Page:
Portland Transportation Bureau Focuses on ‘Critical Fixes’ for 82nd Avenue


“[We’re] really thinking about what the future of 82nd Avenue should look like…”

PORTLAND, Ore. (KOIN) – The view of Portland’s growth is no more evident than on 82nd Avenue.

When the first sidewalk was laid on the roadway, it was on the outskirts of the city – a four-lane highway connecting the north and south of the city, predating the freeways that have since been the main connectors.

Portland Bureau of Transportation spokesman Dylan Rivera said that for this reason, it made sense for the city to take the route of the Oregon Department of Transportation.

“We need to treat it like the urban main street that it is, not the rural highway that it once was,” Rivera said.

On June 1, PBOT took over SE 82nd Ave. of the ODOT jurisdiction to deal with the changing environment. Rivera says the city has a design team that understands urban streets, rather than designs focused on state highways.

SE 82nd Ave. is a congested stretch of tarmac that poses safety concerns. Nineteen people have been killed in 15 years on the road, according to Rivera – one of whom died after being hit by a car on Monday night.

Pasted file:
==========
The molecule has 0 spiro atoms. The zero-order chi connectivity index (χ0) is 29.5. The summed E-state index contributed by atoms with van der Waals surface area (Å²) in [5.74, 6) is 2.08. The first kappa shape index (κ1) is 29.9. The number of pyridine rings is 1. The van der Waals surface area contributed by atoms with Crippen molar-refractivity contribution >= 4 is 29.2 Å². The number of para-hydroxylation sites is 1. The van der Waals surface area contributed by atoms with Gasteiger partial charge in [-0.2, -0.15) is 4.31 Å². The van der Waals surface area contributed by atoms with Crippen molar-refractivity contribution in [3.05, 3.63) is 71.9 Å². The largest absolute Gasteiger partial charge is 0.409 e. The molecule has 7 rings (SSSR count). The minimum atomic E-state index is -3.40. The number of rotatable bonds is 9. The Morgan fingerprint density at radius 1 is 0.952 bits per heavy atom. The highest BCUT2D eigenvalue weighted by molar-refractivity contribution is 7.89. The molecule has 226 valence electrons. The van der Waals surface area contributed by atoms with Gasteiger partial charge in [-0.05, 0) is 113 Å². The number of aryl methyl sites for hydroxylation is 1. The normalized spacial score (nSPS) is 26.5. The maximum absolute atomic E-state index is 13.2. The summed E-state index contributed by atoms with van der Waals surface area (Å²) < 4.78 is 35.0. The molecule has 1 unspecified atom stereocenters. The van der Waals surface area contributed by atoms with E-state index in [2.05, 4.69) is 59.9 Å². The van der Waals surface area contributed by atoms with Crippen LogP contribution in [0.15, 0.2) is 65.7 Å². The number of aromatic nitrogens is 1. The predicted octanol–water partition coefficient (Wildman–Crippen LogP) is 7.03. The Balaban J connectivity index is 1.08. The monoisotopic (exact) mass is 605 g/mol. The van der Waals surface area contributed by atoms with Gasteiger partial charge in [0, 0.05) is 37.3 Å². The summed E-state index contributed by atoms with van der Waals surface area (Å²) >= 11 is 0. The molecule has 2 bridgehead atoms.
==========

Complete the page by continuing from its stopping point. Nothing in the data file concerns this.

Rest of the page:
“We plan, identify, design and implement critical security and maintenance fixes that the community has already identified,” he said.

The changes will come in two phases, both beginning in one form or another this year. Rivera says, knowing that change was coming, the city had already designed changes around crosswalks, lighting and traffic changes.

The first phase is “critical fixes” to bring SE 82nd Ave. to PBOT standards. For example, less than 10% of crosswalks along the road meet city standards. The objective is to upgrade 75% of crossings.

The first crossing facilities will come later in 2022, with the painting of the pedestrian crossings. In 2023, a larger construction of illuminated and flashing crosswalks will begin. Half a dozen pedestrian crossings, including four embankments planted with trees, will be built in total.

The need for pedestrian safety is major, as the city’s busiest bus line, line 72, runs on 82nd SE. PBOT is on a “mission of zero” traffic-related deaths, and Rivera says SE 82nd Ave. is a “very big part of it”, as the road is one of the most rugged corridors in Rose City.

Officials say $80 million from the US bailout will fund this phase of the project. The second phase begins this summer when PBOT will hold meetings and send out surveys to the community to see what the more substantial transformation of 82nd Avenue will look like.

The options are wide open right now, including considering cycling, public transit, or other changes.

“[We’re] think really big about what the future of 82nd avenue should look like, if we have the money to transform it, to make the kind of investments that people really hope for that can be transformative in terms of all the dimensions of what the neighborhood should look like and feel like,” Rivera said.

Rivera says an event calendar for community feedback will be released soon, along with a survey for people living near the road.

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